Honda Motor Co said it would recall another 440,000 cars around the world for faulty airbags as rival Toyota Motor Corp faced further probes over its largest-ever safety crisis.
Honda, Japan’s second-largest auto maker, has now recalled close to 950,000 vehicles for airbag problems. The faulty inflators could produce too much pressure and risked rupturing their casings, sending shards towards the driver in an accident.
While auto recalls are not uncommon and the size of Honda’s is not massive, it comes at a sensitive time for the industry. Auto makers are struggling to draw customers back to showrooms after a brutal downturn during the financial crisis, and Toyota, the world’s largest car maker, is facing a storm of criticism over safety issues and its response to them.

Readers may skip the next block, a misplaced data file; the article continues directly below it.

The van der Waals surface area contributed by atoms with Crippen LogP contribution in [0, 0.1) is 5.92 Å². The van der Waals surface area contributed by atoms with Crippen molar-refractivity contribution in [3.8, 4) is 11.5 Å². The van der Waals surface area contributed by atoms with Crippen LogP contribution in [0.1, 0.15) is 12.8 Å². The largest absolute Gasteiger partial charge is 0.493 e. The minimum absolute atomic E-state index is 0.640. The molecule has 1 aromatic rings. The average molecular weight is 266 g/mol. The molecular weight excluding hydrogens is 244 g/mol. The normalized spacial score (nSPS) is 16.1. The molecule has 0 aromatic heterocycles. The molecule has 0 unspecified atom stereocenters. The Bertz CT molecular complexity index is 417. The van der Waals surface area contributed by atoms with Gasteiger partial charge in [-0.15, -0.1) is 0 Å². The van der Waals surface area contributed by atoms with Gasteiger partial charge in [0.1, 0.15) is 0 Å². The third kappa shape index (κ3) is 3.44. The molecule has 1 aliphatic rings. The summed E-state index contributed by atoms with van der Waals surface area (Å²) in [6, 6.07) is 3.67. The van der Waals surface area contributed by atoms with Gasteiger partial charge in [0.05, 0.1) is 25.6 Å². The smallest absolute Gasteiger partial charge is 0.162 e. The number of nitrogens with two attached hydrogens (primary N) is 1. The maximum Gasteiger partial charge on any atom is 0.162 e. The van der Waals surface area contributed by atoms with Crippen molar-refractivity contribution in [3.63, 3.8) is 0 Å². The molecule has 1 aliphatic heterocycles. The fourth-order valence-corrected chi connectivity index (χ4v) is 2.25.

In the latest of a string of embarrassing product problems for Toyota, US regulators said they are reviewing dozens of complaints about potential steering problems in newer Toyota Corollas.
Honda Chief Financial Officer Yoichi Hojo said that the recall will likely cost it an estimated 2 billion yen to 3 billion yen ($22 million to $33 million).
The moves and costs come on top of a recall first announced in November 2008 for 4,200 Accord and Civic sedans due to faulty airbag inflators, and expanded last June to cover an additional 510,000 vehicles globally.
The airbags are made by the US unit of Japan’s Takata Corp, a Honda spokesman said. A spokesman at the supplier said the company was not aware of any defect in airbags it supplies to other automakers.
Hojo said Honda will ask Takata for a compensation of some sort and to improve its production line, as the defect originated in the manufacturing process, not in the design approved by Honda.
Last month, Honda announced a global recall of about 646,000 cars for a fault with a window switch.
Honda shares closed 1.6 per cent lower in a Tokyo market up 0.3 per cent, while Toyota shares rose 0.4 per cent.